Image copyright 2012 the Balbusso sisters. Reproduced with permission from the Folio Society.
Motherhood takes on a whole new meaning in The Handmaid's Tale, Margaret Atwood's dystopian tale of a fundamentalist theocracy. The award-winning bestseller was recently adapted into a television series airing on Hulu to much fanfare--to get up to speed, read Emily Nussbaum's excellent analysis of the series and how the show's creators adapted Atwood's critique of Reagan-era sexual politics for a contemporary audience. The takeaway: it's different, but rendered totally relevant to 2017, and a quick internet search yields all sorts of fascinating (if chilling) comparisons between the show, the state of feminism, the environment, and our current political climate. (Be on the lookout in episode one for a cameo by Atwood, who plays one of the women indoctrinating Offred, played by Elizabeth Moss.)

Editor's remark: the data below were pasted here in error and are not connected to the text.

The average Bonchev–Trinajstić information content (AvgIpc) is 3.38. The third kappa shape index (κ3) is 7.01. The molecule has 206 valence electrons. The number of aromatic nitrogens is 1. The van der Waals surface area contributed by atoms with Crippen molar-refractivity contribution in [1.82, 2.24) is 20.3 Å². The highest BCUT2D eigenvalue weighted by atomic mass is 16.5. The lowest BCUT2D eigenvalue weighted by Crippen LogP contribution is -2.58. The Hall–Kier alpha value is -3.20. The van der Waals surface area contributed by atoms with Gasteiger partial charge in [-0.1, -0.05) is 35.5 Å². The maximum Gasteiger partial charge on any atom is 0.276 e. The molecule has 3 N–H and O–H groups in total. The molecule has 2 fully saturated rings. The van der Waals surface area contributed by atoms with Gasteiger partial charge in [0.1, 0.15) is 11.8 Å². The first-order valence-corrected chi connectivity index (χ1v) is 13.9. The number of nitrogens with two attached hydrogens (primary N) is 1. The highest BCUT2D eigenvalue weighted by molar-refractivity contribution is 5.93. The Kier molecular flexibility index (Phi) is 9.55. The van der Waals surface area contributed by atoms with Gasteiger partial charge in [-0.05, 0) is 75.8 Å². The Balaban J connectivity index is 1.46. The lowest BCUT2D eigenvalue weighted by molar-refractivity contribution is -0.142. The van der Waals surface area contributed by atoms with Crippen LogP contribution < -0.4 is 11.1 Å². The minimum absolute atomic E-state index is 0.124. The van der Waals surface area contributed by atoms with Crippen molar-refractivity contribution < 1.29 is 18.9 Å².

Before binge-watching the show, consider picking up the Folio Society's 2012 edition of the book. Complete with a new introduction by the author, this incarnation includes illustrations by Italian sister-artists Anna and Elena Balbusso, whose painterly creations are often heavy with iconography and symbolism, and their work here is no different. "For a long time we hoped for a book like this [The Handmaid's Tale] and we loved the challenge," the Balbussos said. "The theme of a woman's body appealed to our sensibility." The sisters strike a decidedly futurist note with images full of bold, fascist-era strokes of red, white, and black.
Watch the show. Read the book. Discuss. If the whole enterprise starts to feel too grim, chin up: "Nolite te bastardes carborundorum."
Hulu streams new episodes of The Handmaid's Tale Wednesdays.
The Handmaid's Tale, by Margaret Atwood, illustrated by the Balbusso sisters; Folio Society, $74.95, 366 pages. Image Courtesy of the Folio Society.